Katja Simon, Professor of Immunology at the Kennedy Institute of Rheumatology has been awarded £1.8M over 5 years to explore the mechanics of autophagy and the role it plays in preventing ageing.
Healthcare challenges are intensifying as our population ages as age is the biggest single risk factor for many debilitating diseases, from infections to cancer. Immune ageing contributes by preventing useful immune responses as well as to other age-related diseases such as neurodegeneration, cardiovascular disease and cancer. But this process is little studied. Autophagy, a pathway activated when cells are stressed, clears away debris accumulated over time, recycling building blocks for re-use.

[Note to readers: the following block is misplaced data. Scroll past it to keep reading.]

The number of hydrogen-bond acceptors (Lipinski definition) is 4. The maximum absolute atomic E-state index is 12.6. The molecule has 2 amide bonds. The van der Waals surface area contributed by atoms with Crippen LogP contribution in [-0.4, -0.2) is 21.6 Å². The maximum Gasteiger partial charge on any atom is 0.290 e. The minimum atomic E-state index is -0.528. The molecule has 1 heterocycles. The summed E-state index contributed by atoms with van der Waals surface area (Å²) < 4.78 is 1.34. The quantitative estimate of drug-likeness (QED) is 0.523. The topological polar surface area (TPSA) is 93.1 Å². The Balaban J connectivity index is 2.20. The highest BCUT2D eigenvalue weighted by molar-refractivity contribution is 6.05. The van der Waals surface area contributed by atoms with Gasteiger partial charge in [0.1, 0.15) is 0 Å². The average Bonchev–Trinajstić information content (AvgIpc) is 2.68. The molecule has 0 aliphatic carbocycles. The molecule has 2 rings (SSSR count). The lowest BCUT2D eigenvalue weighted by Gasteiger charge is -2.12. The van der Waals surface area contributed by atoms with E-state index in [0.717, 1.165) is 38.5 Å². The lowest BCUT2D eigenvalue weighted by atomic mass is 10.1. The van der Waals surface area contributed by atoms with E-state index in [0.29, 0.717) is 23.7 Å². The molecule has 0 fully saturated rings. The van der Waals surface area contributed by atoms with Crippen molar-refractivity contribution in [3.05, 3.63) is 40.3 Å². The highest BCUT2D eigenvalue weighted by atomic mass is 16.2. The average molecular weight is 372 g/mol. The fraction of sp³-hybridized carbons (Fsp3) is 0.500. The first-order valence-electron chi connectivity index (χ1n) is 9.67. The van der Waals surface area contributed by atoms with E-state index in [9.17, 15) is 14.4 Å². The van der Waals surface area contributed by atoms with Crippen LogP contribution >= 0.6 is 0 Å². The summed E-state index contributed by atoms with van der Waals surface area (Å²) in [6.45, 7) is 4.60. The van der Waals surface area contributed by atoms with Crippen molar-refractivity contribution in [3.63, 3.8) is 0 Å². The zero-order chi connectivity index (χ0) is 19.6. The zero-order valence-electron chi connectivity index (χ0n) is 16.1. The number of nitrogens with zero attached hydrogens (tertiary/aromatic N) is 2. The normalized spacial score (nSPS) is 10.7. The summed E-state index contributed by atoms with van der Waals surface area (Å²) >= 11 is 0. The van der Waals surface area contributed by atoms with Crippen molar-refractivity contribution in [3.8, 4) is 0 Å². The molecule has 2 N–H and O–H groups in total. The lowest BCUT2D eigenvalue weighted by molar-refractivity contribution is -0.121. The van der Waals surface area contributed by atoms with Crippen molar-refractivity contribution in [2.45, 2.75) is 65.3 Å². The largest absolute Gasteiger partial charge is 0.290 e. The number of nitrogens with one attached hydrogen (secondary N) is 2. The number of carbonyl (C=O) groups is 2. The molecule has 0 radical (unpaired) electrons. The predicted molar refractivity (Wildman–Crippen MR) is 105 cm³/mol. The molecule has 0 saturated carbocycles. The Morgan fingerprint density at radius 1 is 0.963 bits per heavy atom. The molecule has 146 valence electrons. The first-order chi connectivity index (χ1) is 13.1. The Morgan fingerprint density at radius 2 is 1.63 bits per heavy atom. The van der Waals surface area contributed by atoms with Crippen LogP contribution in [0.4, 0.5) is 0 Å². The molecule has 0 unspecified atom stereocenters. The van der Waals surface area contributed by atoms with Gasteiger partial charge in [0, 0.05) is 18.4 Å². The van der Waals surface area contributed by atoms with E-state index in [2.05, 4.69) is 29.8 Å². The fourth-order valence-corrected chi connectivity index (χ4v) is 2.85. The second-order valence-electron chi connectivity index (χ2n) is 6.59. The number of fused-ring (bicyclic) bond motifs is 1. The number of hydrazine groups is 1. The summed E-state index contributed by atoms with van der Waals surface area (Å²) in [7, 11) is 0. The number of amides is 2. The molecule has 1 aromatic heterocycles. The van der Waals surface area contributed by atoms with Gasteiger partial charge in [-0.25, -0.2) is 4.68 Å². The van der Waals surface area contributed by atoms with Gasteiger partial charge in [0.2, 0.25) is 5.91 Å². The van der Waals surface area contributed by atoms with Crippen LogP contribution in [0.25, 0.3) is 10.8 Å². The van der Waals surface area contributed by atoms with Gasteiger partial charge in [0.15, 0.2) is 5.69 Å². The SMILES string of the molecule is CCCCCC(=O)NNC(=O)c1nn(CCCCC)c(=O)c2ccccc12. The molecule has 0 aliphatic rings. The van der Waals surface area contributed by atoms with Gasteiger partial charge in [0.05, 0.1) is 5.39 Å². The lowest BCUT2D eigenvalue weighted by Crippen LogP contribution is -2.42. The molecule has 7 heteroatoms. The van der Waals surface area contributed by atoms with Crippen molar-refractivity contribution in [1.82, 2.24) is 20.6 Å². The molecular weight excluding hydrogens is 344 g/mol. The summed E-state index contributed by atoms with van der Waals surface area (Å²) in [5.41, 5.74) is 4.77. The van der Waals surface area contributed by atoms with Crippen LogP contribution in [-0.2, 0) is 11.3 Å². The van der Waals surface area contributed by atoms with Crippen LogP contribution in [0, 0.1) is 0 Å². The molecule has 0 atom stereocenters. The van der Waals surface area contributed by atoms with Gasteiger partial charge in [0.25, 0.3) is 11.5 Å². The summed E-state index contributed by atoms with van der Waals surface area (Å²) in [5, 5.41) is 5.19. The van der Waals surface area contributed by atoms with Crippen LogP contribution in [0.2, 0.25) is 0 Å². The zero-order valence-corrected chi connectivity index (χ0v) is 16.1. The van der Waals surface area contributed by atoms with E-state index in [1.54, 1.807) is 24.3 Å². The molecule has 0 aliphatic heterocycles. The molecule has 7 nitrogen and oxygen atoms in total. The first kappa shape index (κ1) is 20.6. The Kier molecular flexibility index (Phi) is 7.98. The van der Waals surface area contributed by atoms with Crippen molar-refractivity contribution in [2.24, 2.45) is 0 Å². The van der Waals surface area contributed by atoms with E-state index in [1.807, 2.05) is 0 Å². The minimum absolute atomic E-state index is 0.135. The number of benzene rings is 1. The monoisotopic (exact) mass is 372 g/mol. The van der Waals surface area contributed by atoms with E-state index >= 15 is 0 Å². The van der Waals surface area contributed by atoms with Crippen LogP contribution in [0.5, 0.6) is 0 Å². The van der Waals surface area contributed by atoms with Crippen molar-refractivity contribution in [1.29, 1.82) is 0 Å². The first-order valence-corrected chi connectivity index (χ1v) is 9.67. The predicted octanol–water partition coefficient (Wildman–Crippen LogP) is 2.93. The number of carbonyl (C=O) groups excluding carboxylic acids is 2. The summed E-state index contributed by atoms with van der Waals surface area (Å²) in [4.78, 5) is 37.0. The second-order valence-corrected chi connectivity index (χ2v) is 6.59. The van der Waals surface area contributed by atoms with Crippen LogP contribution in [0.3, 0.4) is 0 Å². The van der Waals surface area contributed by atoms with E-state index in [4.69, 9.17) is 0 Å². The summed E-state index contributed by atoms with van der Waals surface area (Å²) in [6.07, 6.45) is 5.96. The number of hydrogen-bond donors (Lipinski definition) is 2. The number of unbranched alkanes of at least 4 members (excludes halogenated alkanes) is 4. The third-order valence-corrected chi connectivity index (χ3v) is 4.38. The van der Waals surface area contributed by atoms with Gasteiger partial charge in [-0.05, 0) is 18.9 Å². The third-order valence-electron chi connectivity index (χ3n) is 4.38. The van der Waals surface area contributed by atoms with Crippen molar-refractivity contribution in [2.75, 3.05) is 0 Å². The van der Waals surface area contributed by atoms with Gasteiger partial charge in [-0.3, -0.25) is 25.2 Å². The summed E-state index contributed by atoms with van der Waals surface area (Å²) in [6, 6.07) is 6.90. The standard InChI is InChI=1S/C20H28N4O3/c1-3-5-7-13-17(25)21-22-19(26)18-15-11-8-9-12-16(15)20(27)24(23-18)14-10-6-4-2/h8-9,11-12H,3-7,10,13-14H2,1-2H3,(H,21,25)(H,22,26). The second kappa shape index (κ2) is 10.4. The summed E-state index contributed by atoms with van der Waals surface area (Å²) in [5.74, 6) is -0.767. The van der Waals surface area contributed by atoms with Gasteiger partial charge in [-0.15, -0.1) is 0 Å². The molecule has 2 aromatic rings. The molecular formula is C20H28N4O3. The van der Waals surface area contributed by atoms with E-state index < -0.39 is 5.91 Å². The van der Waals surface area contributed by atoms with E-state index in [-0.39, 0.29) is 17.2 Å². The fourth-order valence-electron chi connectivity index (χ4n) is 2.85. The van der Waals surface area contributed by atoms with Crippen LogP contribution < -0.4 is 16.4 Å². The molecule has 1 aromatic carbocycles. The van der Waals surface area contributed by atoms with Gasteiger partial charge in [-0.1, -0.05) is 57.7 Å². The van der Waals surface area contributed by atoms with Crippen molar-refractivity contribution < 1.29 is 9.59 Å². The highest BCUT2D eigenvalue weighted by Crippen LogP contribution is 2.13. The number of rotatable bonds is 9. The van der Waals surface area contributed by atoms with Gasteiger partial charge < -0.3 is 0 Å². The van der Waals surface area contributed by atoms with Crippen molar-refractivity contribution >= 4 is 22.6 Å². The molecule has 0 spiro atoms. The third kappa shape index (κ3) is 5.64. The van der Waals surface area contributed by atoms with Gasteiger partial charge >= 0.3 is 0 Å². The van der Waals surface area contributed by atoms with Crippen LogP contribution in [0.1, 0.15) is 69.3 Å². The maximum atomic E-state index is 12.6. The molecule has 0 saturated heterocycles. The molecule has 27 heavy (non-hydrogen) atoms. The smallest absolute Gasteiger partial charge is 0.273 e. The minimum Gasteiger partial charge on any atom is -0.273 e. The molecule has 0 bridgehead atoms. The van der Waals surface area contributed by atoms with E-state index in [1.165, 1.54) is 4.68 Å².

“Declining autophagy underpins ageing in many tissues, especially, as we have shown, in the immune system. We now want to identify what is degraded and what is generated by autophagy, to better understand how it prevents aging,” said Professor Simon. “I am delighted to receive this award as it will give my team and me the opportunity to study the underlying causes of aging both at a basic science level as well as trying to identify new drugs.
The award will enable Professor Simon to study how autophagy controls the amino acid pool and cellular energy levels and thereby protein synthesis. While protein synthesis levels decline with age, previous studies found that increasing the synthesis of autophagy proteins alone rejuvenates immune cells. By studying this pathway, they hope to identify new ways to prevent or even reverse the aging of immune cells.